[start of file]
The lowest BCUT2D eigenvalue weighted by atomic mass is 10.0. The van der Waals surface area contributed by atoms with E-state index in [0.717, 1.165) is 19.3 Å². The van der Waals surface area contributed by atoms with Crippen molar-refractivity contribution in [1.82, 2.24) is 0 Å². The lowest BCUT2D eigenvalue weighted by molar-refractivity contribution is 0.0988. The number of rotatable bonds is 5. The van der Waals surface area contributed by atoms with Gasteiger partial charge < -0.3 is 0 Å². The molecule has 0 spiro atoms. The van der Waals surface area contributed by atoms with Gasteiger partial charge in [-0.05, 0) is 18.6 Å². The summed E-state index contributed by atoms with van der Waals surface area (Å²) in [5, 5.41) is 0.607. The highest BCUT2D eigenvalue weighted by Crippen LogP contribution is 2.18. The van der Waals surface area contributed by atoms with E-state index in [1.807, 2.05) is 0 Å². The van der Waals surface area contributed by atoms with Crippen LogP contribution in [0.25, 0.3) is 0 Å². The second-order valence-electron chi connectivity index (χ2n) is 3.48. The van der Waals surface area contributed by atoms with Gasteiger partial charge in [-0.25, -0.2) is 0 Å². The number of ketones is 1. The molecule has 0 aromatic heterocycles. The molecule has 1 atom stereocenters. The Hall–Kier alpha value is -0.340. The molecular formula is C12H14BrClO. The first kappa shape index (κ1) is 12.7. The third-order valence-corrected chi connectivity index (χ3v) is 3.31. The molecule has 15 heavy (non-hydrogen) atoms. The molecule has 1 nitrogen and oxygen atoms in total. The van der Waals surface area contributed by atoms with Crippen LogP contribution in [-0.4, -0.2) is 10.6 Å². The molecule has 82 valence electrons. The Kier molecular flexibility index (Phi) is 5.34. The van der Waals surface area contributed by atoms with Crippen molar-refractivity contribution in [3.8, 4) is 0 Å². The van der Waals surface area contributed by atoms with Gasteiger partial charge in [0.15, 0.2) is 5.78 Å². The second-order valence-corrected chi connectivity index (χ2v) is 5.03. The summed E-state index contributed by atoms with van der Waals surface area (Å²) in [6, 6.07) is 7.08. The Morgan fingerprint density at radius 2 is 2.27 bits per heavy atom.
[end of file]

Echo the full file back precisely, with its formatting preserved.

The lowest BCUT2D eigenvalue weighted by atomic mass is 10.0. The van der Waals surface area contributed by atoms with E-state index in [0.717, 1.165) is 19.3 Å². The van der Waals surface area contributed by atoms with Crippen molar-refractivity contribution in [1.82, 2.24) is 0 Å². The lowest BCUT2D eigenvalue weighted by molar-refractivity contribution is 0.0988. The number of rotatable bonds is 5. The van der Waals surface area contributed by atoms with Gasteiger partial charge < -0.3 is 0 Å². The molecule has 0 spiro atoms. The van der Waals surface area contributed by atoms with Gasteiger partial charge in [-0.05, 0) is 18.6 Å². The summed E-state index contributed by atoms with van der Waals surface area (Å²) in [5, 5.41) is 0.607. The highest BCUT2D eigenvalue weighted by Crippen LogP contribution is 2.18. The van der Waals surface area contributed by atoms with E-state index in [1.807, 2.05) is 0 Å². The van der Waals surface area contributed by atoms with Crippen LogP contribution in [0.25, 0.3) is 0 Å². The second-order valence-electron chi connectivity index (χ2n) is 3.48. The van der Waals surface area contributed by atoms with Gasteiger partial charge in [-0.25, -0.2) is 0 Å². The number of ketones is 1. The molecule has 0 aromatic heterocycles. The molecule has 1 atom stereocenters. The Hall–Kier alpha value is -0.340. The molecular formula is C12H14BrClO. The first kappa shape index (κ1) is 12.7. The third-order valence-corrected chi connectivity index (χ3v) is 3.31. The molecule has 15 heavy (non-hydrogen) atoms. The molecule has 1 nitrogen and oxygen atoms in total. The van der Waals surface area contributed by atoms with Crippen LogP contribution in [-0.4, -0.2) is 10.6 Å². The molecule has 82 valence electrons. The Kier molecular flexibility index (Phi) is 5.34. The van der Waals surface area contributed by atoms with Crippen molar-refractivity contribution in [3.8, 4) is 0 Å². The van der Waals surface area contributed by atoms with Gasteiger partial charge in [0.15, 0.2) is 5.78 Å². The second-order valence-corrected chi connectivity index (χ2v) is 5.03. The summed E-state index contributed by atoms with van der Waals surface area (Å²) in [6, 6.07) is 7.08. The Morgan fingerprint density at radius 2 is 2.27 bits per heavy atom.